Yes, you can do it either way. Running both samples together is more expensive but it is slightly more accurate then comparing the two black side-by-side.
November 4, 2018 at 10:15 am #27768
A month has gone by since my last post. I will be doing another WB when the time is right, in the meantime I am worrying about this quite a lot.
I had another igg test done, just for curiosity’s sake. It was 16 again. So my igg levels have remained pretty much level for the past few months. Is this consistent with what you usually see in a relatively new infection, or just super strange? Since my WB was indeterminate, I assume I am either uninfected, or in the process of seroconversion – but if I actually got infected early July, is it even possible my igg levels could have been as high as they were by just the next month?
I guess my question is, are my really high and stable igg values consistent with a relatively new infection? One thing I was not able to find from an internet search is what igg levels HSV2+ individuals usually get in their testing, most of the nummbers I have seen are a lot lower than mine.
November 4, 2018 at 8:26 pm #27774
With an index value of 16, I do NOT think you should assume you are uninfected. This is confusing but your IgG is high enough that it is just not making sense to me that you have an indeterminate right now. The high index value is not consistent with new infection, no. The index values do vary with new infection but they are usually much lower than this with new infection.
Have you taken antiviral medicines?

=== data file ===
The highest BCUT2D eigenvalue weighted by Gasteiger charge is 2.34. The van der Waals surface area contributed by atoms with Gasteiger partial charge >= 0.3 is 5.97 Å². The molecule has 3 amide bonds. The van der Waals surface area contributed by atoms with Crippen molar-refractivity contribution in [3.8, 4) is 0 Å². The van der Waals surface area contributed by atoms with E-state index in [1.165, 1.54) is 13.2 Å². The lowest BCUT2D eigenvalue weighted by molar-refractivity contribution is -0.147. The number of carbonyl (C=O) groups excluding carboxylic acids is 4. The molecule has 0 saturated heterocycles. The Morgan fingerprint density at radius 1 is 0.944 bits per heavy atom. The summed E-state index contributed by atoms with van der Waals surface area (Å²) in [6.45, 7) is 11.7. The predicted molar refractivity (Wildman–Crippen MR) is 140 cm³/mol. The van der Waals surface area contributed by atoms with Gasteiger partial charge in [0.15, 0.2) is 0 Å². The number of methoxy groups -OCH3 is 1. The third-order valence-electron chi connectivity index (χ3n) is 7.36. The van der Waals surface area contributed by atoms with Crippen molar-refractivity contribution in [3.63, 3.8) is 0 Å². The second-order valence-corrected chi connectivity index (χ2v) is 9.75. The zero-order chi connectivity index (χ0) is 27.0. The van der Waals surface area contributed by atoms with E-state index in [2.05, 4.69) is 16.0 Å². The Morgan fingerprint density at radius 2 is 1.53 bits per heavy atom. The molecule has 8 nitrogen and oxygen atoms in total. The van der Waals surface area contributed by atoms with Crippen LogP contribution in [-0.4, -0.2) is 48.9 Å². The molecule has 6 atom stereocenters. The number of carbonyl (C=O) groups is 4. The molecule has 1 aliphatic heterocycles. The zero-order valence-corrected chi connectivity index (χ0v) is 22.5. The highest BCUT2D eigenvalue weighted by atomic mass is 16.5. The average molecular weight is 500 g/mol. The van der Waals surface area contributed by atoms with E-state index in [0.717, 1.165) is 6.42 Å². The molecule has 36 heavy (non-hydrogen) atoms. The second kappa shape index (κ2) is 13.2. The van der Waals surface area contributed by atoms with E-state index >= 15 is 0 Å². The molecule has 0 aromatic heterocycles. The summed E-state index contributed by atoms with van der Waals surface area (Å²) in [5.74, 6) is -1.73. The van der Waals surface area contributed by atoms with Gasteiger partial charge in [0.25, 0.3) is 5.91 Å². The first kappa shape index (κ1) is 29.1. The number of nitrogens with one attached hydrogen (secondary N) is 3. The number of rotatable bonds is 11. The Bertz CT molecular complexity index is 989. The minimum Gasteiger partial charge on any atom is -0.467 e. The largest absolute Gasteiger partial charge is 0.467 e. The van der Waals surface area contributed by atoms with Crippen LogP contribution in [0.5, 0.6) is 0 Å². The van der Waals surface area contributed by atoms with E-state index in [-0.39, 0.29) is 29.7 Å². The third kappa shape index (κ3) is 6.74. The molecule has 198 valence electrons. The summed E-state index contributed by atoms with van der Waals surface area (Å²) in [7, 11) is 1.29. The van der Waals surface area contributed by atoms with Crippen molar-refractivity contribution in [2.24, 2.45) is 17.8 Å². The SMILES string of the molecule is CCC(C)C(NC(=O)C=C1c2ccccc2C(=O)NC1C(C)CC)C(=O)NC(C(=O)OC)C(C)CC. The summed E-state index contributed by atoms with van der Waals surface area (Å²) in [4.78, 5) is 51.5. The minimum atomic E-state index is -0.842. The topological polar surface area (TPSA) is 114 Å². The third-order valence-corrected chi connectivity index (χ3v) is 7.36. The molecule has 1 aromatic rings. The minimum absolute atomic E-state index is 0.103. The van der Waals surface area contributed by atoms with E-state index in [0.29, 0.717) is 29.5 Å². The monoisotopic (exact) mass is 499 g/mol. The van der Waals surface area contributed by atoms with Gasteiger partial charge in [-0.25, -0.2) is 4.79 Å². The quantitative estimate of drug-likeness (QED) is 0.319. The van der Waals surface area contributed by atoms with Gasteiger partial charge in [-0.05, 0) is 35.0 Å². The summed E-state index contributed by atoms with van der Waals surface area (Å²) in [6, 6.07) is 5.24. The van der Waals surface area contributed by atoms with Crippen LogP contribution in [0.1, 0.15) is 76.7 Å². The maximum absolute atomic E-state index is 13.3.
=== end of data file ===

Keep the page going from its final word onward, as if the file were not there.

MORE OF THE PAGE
November 5, 2018 at 8:38 am #27784
I am definitely not assuming I am uninfected – I am assuming the opposite. But have never had any symptoms whatsoever… So it’s just a waiting game until I get another WB done, I guess.
Reread my 1st post to get a better feel for the timeline. I did take valtrex for 2 weeks, but stopped as soon as I came across your forum. I didn’t take it until after my blood was drawn for WB, though. So my igg was 13.3 on Aug 18, 16.9 on Aug 30, and my sample was taken for WB on Sept 18 and tested indeterminate. Igg as of a week ago, oct 25, is 16.
November 5, 2018 at 8:52 am #27785
Also, just curious… what are “typical” IgG values for a long term infection? Are they usually lower than 16-17 as well? This whole thing is kinda weird, for sure!
November 12, 2018 at 8:22 am #27951
November 12, 2018 at 8:38 am #27955
OK, I just renewed, please reply to the above posts. Thanks for your help!
November 12, 2018 at 9:43 am #27979
Generally speaking, the majority of people who test at an index value of greater than 3.5 are infected with HSV 2. There are some exceptions– I tested a person with Western blot who have an index value on the IgG of 12 and she was negative by Western blot. The University of Washington had a patient who tested with an index value of 14 who tested negative by Western blot
Did you do your Western blot with me? If yes, I can ask the lab to look at it and review the indeterminate. If not, cannot do that. Generally, the guidance on how to interpret a indeterminate result is if you get two indeterminate results three months apart, you should consider yourself negative. With this high-value, I definitely think it would be worth asking the lab to look at these again if that happens. What lab did your IgG testing?
November 12, 2018 at 9:48 am #27981
Yeah, we’ll just have to see… I will get another WB done. No I didn’t do the first with you, I did it with my local doctor.
OK sounds good. IgG test performing lab was Labcorp Phoenix.
November 12, 2018 at 9:59 am #27986